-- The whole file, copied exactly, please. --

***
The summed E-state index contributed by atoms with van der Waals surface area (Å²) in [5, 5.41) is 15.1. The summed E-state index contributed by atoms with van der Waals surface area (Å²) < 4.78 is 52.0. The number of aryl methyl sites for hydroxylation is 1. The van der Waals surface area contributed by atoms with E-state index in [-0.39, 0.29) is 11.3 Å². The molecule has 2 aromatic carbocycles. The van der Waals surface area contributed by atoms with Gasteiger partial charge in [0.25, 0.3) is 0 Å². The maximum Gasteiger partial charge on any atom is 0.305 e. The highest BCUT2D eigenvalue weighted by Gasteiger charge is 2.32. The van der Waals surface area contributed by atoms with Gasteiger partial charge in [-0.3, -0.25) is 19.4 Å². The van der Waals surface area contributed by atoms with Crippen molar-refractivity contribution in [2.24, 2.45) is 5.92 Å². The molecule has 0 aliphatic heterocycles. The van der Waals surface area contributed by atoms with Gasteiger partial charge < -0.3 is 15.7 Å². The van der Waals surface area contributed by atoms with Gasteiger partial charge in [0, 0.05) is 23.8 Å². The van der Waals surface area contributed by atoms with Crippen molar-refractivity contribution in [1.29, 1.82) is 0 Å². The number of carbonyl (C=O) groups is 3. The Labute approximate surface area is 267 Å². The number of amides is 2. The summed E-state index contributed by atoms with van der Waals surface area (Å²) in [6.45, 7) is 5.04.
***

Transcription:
The summed E-state index contributed by atoms with van der Waals surface area (Å²) in [5, 5.41) is 15.1. The summed E-state index contributed by atoms with van der Waals surface area (Å²) < 4.78 is 52.0. The number of aryl methyl sites for hydroxylation is 1. The van der Waals surface area contributed by atoms with E-state index in [-0.39, 0.29) is 11.3 Å². The molecule has 2 aromatic carbocycles. The van der Waals surface area contributed by atoms with Gasteiger partial charge in [0.25, 0.3) is 0 Å². The maximum Gasteiger partial charge on any atom is 0.305 e. The highest BCUT2D eigenvalue weighted by Gasteiger charge is 2.32. The van der Waals surface area contributed by atoms with Gasteiger partial charge in [-0.3, -0.25) is 19.4 Å². The van der Waals surface area contributed by atoms with Crippen molar-refractivity contribution in [2.24, 2.45) is 5.92 Å². The molecule has 0 aliphatic heterocycles. The van der Waals surface area contributed by atoms with Gasteiger partial charge < -0.3 is 15.7 Å². The van der Waals surface area contributed by atoms with Gasteiger partial charge in [0, 0.05) is 23.8 Å². The van der Waals surface area contributed by atoms with Crippen molar-refractivity contribution in [1.29, 1.82) is 0 Å². The number of carbonyl (C=O) groups is 3. The Labute approximate surface area is 267 Å². The number of amides is 2. The summed E-state index contributed by atoms with van der Waals surface area (Å²) in [6.45, 7) is 5.04.